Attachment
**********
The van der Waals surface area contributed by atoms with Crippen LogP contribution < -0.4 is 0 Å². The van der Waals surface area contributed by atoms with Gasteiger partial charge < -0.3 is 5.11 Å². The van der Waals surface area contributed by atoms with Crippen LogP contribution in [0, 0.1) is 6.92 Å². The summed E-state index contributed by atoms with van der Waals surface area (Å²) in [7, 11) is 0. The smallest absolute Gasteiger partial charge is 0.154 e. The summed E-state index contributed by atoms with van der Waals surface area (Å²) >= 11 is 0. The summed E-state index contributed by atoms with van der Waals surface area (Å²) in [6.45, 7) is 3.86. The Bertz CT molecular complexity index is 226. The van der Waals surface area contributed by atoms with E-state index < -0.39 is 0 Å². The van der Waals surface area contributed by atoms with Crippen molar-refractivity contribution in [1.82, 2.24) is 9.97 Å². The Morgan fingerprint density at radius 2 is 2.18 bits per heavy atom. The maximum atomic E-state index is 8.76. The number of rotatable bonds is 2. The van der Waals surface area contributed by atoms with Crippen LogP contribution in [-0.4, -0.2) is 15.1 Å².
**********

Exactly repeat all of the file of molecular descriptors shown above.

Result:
The van der Waals surface area contributed by atoms with Crippen LogP contribution < -0.4 is 0 Å². The van der Waals surface area contributed by atoms with Gasteiger partial charge < -0.3 is 5.11 Å². The van der Waals surface area contributed by atoms with Crippen LogP contribution in [0, 0.1) is 6.92 Å². The summed E-state index contributed by atoms with van der Waals surface area (Å²) in [7, 11) is 0. The smallest absolute Gasteiger partial charge is 0.154 e. The summed E-state index contributed by atoms with van der Waals surface area (Å²) >= 11 is 0. The summed E-state index contributed by atoms with van der Waals surface area (Å²) in [6.45, 7) is 3.86. The Bertz CT molecular complexity index is 226. The van der Waals surface area contributed by atoms with E-state index < -0.39 is 0 Å². The van der Waals surface area contributed by atoms with Crippen molar-refractivity contribution in [1.82, 2.24) is 9.97 Å². The Morgan fingerprint density at radius 2 is 2.18 bits per heavy atom. The maximum atomic E-state index is 8.76. The number of rotatable bonds is 2. The van der Waals surface area contributed by atoms with Crippen LogP contribution in [-0.4, -0.2) is 15.1 Å².